Mr. SPEAKER: MARRIOTT BROSIUS was a man, the very best type of a man, because he endeavored to actually be what he desired to seem to be. He could not think dishonestly, much less act dishonestly. His was a true and transparent nature. His ideals were high, and he never lost sight of them, pursuing them constantly in his all-absorbing companionship with books, the stepping-stones to his uplifting aspirations.

When one recalls the sweetness of his soul and the purity of his character, one is impelled to imagine that somewhere in the halls of his memory were written, in shining letters, these words:

Man is his own star, and the soul that can
Render an honest and a perfect man,
Command all light, all influence, all fate,
Nothing to him falls too early or too late.
Our acts our angels are, or good or ill,

Our fatal shadows that walk by us still. His presence brought sunshine, mellowing the relations of life into friendships. It left every man a little better because he had known MARRIOTT BROSIUS; it left the world a little better because his spirit had passed through it. How true this is, the old members of the Banking and Currency Committee, after years of association, can testify; but words spoken on this occasion can not be half so eloquent as incidents of unquestioned proof. His parting with the committee just prior to the adjournment of the Fifty-sixth Congress was so characteristic of the man, and its spirit so aptly reflected his influence, that I shall add the minutes of that last meeting to these few words,

in order that they may be preserved for the pleasure and profit of all who in after years recall his long, faithful, and patriotic public service.

It were well, indeed, if the world could count among the living more characters like that of MARRIOTT BROSIUS.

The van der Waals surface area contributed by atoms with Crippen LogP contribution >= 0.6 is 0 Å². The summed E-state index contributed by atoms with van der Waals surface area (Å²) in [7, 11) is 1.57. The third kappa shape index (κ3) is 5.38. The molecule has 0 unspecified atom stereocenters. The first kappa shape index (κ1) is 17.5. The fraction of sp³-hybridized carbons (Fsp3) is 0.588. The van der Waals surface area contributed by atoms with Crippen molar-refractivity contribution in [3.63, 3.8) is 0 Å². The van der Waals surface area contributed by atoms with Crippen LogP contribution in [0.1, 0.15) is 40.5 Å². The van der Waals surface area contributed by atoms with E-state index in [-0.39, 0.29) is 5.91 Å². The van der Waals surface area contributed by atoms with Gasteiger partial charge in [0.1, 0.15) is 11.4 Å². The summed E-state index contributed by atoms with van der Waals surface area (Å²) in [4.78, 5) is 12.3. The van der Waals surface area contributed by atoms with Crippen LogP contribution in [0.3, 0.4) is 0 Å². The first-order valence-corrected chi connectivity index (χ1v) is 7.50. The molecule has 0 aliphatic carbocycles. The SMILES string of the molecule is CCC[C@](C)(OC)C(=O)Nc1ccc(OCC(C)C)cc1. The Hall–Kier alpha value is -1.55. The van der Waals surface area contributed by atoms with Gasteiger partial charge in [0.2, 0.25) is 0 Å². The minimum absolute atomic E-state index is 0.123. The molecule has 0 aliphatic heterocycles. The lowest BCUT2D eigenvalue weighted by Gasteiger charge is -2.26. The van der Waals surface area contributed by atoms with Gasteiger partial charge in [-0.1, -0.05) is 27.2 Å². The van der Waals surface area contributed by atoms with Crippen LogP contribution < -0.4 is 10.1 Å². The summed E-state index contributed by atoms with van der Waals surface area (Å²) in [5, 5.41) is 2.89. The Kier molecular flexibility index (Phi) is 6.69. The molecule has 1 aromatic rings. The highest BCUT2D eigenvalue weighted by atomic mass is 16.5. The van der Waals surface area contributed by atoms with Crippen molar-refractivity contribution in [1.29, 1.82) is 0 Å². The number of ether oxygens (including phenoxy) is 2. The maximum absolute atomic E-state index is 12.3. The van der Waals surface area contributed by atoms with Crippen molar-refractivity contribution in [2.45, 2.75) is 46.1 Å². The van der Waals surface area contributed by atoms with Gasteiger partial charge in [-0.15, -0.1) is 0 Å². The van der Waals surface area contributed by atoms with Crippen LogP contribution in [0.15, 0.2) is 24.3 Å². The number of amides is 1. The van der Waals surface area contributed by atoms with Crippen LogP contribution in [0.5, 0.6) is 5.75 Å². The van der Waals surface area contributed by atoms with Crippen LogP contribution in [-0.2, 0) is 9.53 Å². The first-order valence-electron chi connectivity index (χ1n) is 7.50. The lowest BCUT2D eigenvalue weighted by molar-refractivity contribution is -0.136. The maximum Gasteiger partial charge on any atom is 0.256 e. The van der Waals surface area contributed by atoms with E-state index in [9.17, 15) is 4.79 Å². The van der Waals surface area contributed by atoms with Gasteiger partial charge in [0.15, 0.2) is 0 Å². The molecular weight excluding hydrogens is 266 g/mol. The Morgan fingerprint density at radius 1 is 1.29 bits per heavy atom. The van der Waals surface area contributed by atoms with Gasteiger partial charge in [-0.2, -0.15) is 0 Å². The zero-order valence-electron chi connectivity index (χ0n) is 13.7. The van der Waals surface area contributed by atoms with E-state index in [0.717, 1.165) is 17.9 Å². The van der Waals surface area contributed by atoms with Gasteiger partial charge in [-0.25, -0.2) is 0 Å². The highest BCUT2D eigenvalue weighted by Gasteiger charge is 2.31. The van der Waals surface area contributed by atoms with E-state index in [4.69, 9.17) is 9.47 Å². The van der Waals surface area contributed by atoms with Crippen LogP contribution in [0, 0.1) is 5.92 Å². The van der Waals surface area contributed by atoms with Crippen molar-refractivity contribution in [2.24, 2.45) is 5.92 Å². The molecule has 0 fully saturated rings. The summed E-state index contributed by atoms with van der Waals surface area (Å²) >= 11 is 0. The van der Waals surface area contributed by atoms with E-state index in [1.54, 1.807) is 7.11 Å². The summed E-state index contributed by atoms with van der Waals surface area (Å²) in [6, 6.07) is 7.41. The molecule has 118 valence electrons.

At the conclusion of business at the last meeting of the Committee on Banking and Currency of the House of Representatives, Wednesday, February 27, 1901, the following remarks were made by the chairman, Mr. BROSIUS, and other members of the committee:

Mr. Brosius. The Chair feels like asking the indulgence of the committee for a moment. In justice to my own feelings I can not allow the final separation of this committee for the term without expressing to my associates about this table the satisfaction I have enjoyed in their companionship in the work which is about to end. This has been an harmonious body. No circumstances have impeded our work or marred the perfect cordiality of our relations. We have also been a business committee. We have considered and disposed of about 30 bills, placed 6 upon the Calendar, and passed 1, and may yet pass more. I hazard nothing in saying that the Banking and Currency Committee of the House of Representatives in recent years has not made a better record.

During the two sessions we have been together we have dwelt not in love and mutiny, but in a high degree of love and unity. When we could not agree we disagreed decently. There has been uniform cordiality and good fellowship in our intercourse. Time and time again the Chair has felicitated himself upon his good fortune in having upon this committee men so capable and at the same time so agreeable on both sides of the table. They have all been helpful in the prosecution of the work of the committee. The Chair desires to express how highly he has appreciated the uniform courtesy and kindness and helpfulness of the members of this committee, without distinction of party; and now that we are about to separate and go to our homes at the end of this term, you, mny brethren, will carry with you not only my very best wishes, my thanks and gratitude, but my prayer, that time will deal gently with all of you and that you will enjoy a season of unalloyed happiness and rest, and return to our associations here at the next term with the same cordiality and good fellowship which have characterized our relations during the Fifty-sixth Congress.